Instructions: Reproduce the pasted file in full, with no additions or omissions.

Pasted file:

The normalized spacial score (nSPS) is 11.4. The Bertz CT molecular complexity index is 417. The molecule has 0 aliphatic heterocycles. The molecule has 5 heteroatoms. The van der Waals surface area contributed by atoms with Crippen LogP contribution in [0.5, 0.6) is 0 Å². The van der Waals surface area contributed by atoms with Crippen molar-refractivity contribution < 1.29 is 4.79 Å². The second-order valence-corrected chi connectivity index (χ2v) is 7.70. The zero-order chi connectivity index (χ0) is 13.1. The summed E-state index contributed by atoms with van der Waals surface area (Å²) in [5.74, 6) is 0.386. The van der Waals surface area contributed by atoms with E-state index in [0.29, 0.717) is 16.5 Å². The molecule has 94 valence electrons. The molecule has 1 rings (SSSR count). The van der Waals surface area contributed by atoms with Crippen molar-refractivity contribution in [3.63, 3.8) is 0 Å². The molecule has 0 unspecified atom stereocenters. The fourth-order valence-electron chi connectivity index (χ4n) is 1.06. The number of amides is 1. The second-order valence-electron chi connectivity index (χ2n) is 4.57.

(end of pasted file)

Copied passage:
The normalized spacial score (nSPS) is 11.4. The Bertz CT molecular complexity index is 417. The molecule has 0 aliphatic heterocycles. The molecule has 5 heteroatoms. The van der Waals surface area contributed by atoms with Crippen LogP contribution in [0.5, 0.6) is 0 Å². The van der Waals surface area contributed by atoms with Crippen molar-refractivity contribution < 1.29 is 4.79 Å². The second-order valence-corrected chi connectivity index (χ2v) is 7.70. The zero-order chi connectivity index (χ0) is 13.1. The summed E-state index contributed by atoms with van der Waals surface area (Å²) in [5.74, 6) is 0.386. The van der Waals surface area contributed by atoms with E-state index in [0.29, 0.717) is 16.5 Å². The molecule has 94 valence electrons. The molecule has 1 rings (SSSR count). The van der Waals surface area contributed by atoms with Crippen molar-refractivity contribution in [3.63, 3.8) is 0 Å². The molecule has 0 unspecified atom stereocenters. The fourth-order valence-electron chi connectivity index (χ4n) is 1.06. The number of amides is 1. The second-order valence-electron chi connectivity index (χ2n) is 4.57.